Is that it?

No. Metaphors are critical since they frame our references and inform our lives. We live with and by them. To avoid another “anything else” question, I’ll simply list some resources for you to learn more:

George Lakoff, professor and author, read his books or catch videos of him on You Tube

Marketing Metaphoria: What Deep Metaphors Reveal About the Minds of Consumers, by Gerald and Lindsay  Zaltman; a great book that extends beyond marketing stuff

David Grove, creator of the Clean Language concept, read his work on line

William Shakespeare, for example, “the world is a stage”

Jesus, parables are extended metaphors used to help teach, like the parable of the mustard seed

Maya Angelou, her poetry is genius, filled with heart, image, and haunting beauty, so is the metaphor she borrowed for her book titled: “I Know Why the Caged Bird Sings”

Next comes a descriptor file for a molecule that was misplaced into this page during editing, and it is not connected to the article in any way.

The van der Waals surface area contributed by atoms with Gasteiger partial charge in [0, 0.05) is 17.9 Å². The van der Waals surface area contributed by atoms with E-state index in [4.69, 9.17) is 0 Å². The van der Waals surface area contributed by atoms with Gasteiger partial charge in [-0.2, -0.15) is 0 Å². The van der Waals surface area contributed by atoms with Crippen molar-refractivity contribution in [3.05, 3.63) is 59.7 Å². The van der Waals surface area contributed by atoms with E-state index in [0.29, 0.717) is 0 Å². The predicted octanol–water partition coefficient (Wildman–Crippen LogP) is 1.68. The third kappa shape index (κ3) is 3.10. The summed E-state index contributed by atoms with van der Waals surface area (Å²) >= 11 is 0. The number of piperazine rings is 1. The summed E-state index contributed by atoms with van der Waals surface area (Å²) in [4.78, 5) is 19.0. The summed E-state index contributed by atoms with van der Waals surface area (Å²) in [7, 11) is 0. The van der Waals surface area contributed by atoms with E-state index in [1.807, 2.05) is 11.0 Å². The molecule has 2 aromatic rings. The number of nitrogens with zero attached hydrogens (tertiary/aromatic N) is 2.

Thank you… this is a great start.

You are welcome!

Kevin Leahy, founder

Knowledge Advocate, LLC

Comments about metaphors? Let me know:

Categories: Consulting, Questioning Tags:

Leadership tips

June 9th, 2011 Kevin No comments

Knowledge Advocate’s Top Ten Leadership Tips

#1: get a deck of index cards and write your favorite leadership hints on them. Review the deck weekly.

#2: adopt a leadership model and use it. Try out the model in the book, Primal Leadership. The authors present six types of leader. Well-balanced leaders rotate the type of leadership they use to fit the occasion.